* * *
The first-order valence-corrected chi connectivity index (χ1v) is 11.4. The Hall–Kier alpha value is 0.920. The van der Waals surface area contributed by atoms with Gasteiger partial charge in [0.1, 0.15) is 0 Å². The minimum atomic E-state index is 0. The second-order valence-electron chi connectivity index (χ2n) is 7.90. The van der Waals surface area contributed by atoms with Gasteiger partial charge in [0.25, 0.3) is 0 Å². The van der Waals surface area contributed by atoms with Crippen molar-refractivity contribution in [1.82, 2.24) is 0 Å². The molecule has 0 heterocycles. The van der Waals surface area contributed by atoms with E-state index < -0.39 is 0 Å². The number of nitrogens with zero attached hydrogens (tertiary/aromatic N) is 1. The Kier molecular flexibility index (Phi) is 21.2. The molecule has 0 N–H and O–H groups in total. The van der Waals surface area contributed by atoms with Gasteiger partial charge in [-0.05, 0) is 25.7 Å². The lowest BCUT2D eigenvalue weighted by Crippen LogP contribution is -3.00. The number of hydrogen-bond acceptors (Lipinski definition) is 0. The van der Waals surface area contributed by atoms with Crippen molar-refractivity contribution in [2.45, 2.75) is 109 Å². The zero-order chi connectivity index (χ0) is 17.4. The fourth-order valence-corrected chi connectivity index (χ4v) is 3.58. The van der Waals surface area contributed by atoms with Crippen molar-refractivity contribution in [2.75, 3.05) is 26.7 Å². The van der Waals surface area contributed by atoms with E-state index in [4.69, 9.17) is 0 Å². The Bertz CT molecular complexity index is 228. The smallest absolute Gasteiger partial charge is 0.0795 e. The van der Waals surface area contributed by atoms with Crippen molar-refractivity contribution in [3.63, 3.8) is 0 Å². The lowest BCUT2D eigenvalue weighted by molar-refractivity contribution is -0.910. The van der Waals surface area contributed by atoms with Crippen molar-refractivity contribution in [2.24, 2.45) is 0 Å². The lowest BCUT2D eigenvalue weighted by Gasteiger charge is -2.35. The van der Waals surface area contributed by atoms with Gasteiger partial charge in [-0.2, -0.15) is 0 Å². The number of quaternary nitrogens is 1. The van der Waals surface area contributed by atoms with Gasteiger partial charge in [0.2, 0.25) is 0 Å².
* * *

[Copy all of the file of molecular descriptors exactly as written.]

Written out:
The first-order valence-corrected chi connectivity index (χ1v) is 11.4. The Hall–Kier alpha value is 0.920. The van der Waals surface area contributed by atoms with Gasteiger partial charge in [0.1, 0.15) is 0 Å². The minimum atomic E-state index is 0. The second-order valence-electron chi connectivity index (χ2n) is 7.90. The van der Waals surface area contributed by atoms with Gasteiger partial charge in [0.25, 0.3) is 0 Å². The van der Waals surface area contributed by atoms with Crippen molar-refractivity contribution in [1.82, 2.24) is 0 Å². The molecule has 0 heterocycles. The van der Waals surface area contributed by atoms with E-state index < -0.39 is 0 Å². The number of nitrogens with zero attached hydrogens (tertiary/aromatic N) is 1. The Kier molecular flexibility index (Phi) is 21.2. The molecule has 0 N–H and O–H groups in total. The van der Waals surface area contributed by atoms with Gasteiger partial charge in [-0.05, 0) is 25.7 Å². The lowest BCUT2D eigenvalue weighted by Crippen LogP contribution is -3.00. The number of hydrogen-bond acceptors (Lipinski definition) is 0. The van der Waals surface area contributed by atoms with Crippen molar-refractivity contribution in [2.45, 2.75) is 109 Å². The zero-order chi connectivity index (χ0) is 17.4. The fourth-order valence-corrected chi connectivity index (χ4v) is 3.58. The van der Waals surface area contributed by atoms with Crippen molar-refractivity contribution in [2.75, 3.05) is 26.7 Å². The van der Waals surface area contributed by atoms with E-state index in [4.69, 9.17) is 0 Å². The Bertz CT molecular complexity index is 228. The smallest absolute Gasteiger partial charge is 0.0795 e. The van der Waals surface area contributed by atoms with Crippen molar-refractivity contribution in [3.63, 3.8) is 0 Å². The lowest BCUT2D eigenvalue weighted by molar-refractivity contribution is -0.910. The van der Waals surface area contributed by atoms with Crippen molar-refractivity contribution in [2.24, 2.45) is 0 Å². The lowest BCUT2D eigenvalue weighted by Gasteiger charge is -2.35. The van der Waals surface area contributed by atoms with Gasteiger partial charge in [-0.2, -0.15) is 0 Å². The number of quaternary nitrogens is 1. The van der Waals surface area contributed by atoms with Gasteiger partial charge in [0.2, 0.25) is 0 Å².